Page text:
Classes of sol-gel hybrid materials Physically entrapped components Functionalized inorganic networks Interpenetrating structures Dual networks

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Interpenetrating Networks Sequential Sequentialtwo-step two-stepprocess: process: Second Secondnetwork networkis is formed formedin inthe thefirst first

IPN Examples: ¾ Generation of the organic polymer in the pores of an inorganic porous material (in channels of zeolites or mesoporous materials, between sheets of a layered lattice, such as a clay mineral) ⇒ rigid inorganic moiety with a regular pore or channel structure in the nanoscale ¾ Inorganic structures form and interpenetrate an organic polymer (difficulties: incompatibility between the moieties ⇒ phase separation)

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Interpenetrating Networks Interaction via hydrogen bonds to silanol groups of the forming silica Organic polymers with hydrogen bonding ability:

n

n NMe2

O

OH

n

n

n

O

O

OMe

n O

O

O

N

OH poly(VP)

poly(DMAA)

poly(VA)

poly(VAc)

poly(MMA)

poly(HEMA)

Si(OR)4 and/or RSi(OR)3 H2O, [Kat]

No macro phase separation Resulting materials: high degree of homogeneity and optical transparency

Important reaction parameter: pH Change of crosslinking density and interaction with polymer using RSi(OR)3/Si(OR)4 mixtures

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Interpenetrating Networks

+ Sol from GLYMO and Al(OsBu)3 (H2O/HCl)

Poly(isopren-block-ethylenoxide) swollen in THF/CH3Cl

(RO)3Si

O O

Nanostructured hybrid polymer U.Wiesner et al., 2004

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Interpenetrating Networks Organic Monomer

Inorganic Monomer

Catalyst

Solvent

AIBN

TEOS

HF

Water

O

OH

C. L. Jackson et al. Chem. Mater. 1996, 8, 727

O

Initiator

Addition of tetrakis(2-(acryloxy)ethoxy)silane improves homogenity

TEM images of the nanocomposites:

Increasing Sol-Gel Catalyst Concentration => Faster Reaction

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Nanocomposites: Polymer-Clay

Layered solid

Layered solid

+ Monomer (Polymerization)

Exfoliated layers

+ Polymer

+ Monomer (Polymerization) or + Polymer

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Nanocomposites: Polymer-Clay

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Nanocomposites: Polymer-Clay 15 μm glass fibre in polyolefin

1 nm thick montmorillonite sheet in epoxy resin

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Nanocomposites: Intercalation of Polymers in Pores

Direct Intercalation

+

Polymer

Porous Host

Problems: ¾ Pore diameter ↔ size of Polymer ¾ Diffusion of polymer ⇒ Usually only end of polymer sits in pore but not the whole chain

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Nanocomposites: Polymerization in Pores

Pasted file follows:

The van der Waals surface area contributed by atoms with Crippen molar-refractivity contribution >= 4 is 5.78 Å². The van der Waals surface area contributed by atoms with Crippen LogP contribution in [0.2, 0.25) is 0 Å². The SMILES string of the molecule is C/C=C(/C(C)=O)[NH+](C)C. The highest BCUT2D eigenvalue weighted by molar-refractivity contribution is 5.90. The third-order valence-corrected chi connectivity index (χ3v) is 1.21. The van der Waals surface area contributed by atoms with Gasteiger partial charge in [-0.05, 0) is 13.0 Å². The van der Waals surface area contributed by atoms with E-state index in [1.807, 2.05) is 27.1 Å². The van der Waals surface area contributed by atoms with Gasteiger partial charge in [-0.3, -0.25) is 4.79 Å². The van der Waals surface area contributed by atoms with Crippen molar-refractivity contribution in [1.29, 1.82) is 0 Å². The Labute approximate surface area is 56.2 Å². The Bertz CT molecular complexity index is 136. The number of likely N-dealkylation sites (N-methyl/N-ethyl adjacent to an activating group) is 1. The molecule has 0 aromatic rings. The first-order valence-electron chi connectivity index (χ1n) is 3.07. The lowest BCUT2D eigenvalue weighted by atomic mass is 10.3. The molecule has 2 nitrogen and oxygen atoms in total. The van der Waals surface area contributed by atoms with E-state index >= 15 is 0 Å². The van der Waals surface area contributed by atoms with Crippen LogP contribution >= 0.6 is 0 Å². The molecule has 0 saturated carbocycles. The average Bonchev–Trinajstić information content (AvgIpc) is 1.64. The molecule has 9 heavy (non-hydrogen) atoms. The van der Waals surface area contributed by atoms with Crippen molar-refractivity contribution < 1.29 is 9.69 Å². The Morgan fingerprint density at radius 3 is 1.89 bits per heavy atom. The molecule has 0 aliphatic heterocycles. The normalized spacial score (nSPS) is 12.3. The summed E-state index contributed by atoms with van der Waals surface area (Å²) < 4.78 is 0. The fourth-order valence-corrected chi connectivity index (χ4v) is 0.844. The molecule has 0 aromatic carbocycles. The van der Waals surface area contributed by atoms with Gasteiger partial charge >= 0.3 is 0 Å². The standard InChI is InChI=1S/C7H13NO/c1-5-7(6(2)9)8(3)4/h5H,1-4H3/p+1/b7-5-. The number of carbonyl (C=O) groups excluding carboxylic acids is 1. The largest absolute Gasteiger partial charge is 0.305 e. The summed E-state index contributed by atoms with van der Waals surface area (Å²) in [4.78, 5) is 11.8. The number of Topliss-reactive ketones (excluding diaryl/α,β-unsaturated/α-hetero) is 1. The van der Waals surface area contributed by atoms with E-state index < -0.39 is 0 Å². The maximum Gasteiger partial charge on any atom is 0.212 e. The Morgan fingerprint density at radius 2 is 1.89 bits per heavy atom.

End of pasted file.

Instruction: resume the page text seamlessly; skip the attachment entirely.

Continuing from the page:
Monomer Intercalation

+

Monomer

Polymerization

Porous Host

Monomer is interacalated into the pores (vapor, liquid), then polymerization

T. Aida et al. 2000

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Nanocomposites: Polymerization in Pores

T. Aida et al. 2000

T. Bein et al. 1992

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Precursors Molecular precursors Clusters (nano-building blocks, NBB) Alkoxysilyl-substituted organic polymers Pre-formed nanostructures

Classes of sol-gel hybrid materials Physically entrapped components Functionalized inorganic networks Interpenetrating structures Dual networks

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Dual Network Structures Preparation strategies ™ Concomitant formation of the inorganic and organic structures ™ Stepwise formation of the organic and inorganic networks ¾ from pre-formed organic structures ¾ from pre-formed inorganic structures Options ™ ™ ™ ™ ™

Chemical composition of the inorganic component(s) Chemical composition of the organic component(s) Proportion of the inorganic/organic components Curing method (thermal / photochemical) Dimension of the inorganic / organic components (molecular, nanometer, extended)

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Concomitant Formation of Inorganic and Organic Network Typical procedure

Metal Alkoxides Metal Salts + water (ev. catalyst or additives) - alcohol

Precursors

Hydrolysis Condensation

Sol Gelation

formation of inorganic network

Gel formation of organic network

Hardening (thermal or uv)

Many Examples: Coatings Section

Hybrid Polymer

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Concomitant Formation of Inorganic and Organic Network Often used precursors O (RO)3Si

(RO)3Si

O

(RO)3Si

O

O O

O

or O

OH

O

O

+ Zr(OR)4

O

+ Si(OR)4, Zr(OR)4, Al(OR)3, etc.

+ acrylate, epoxide monomers, etc.

increase of “inorganic / organic ratio”

decrease of “inorganic / organic ratio”

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Concomitant Formation of Inorganic and Organic Network O O

O

O

O

O

O

O

O

O O

O

O

Sequential formation of the organic network

UV-polymerization of methacryl groups

photo-initiator, hν O O

O

O

O

O

O

O

O O

O O

O

O

O

O

O

O

O O

O

O

O

O

O

O

O

O

O

O

O

O

O

O

O

O

O

O

O

O

O O

O

O

O

thermal polymerization of epoxy groups

ΔT O O

O

O

O

O O

O

O O O

O

O

O

O O

O

O O

O

O

O

O

O O

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O

O

O

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O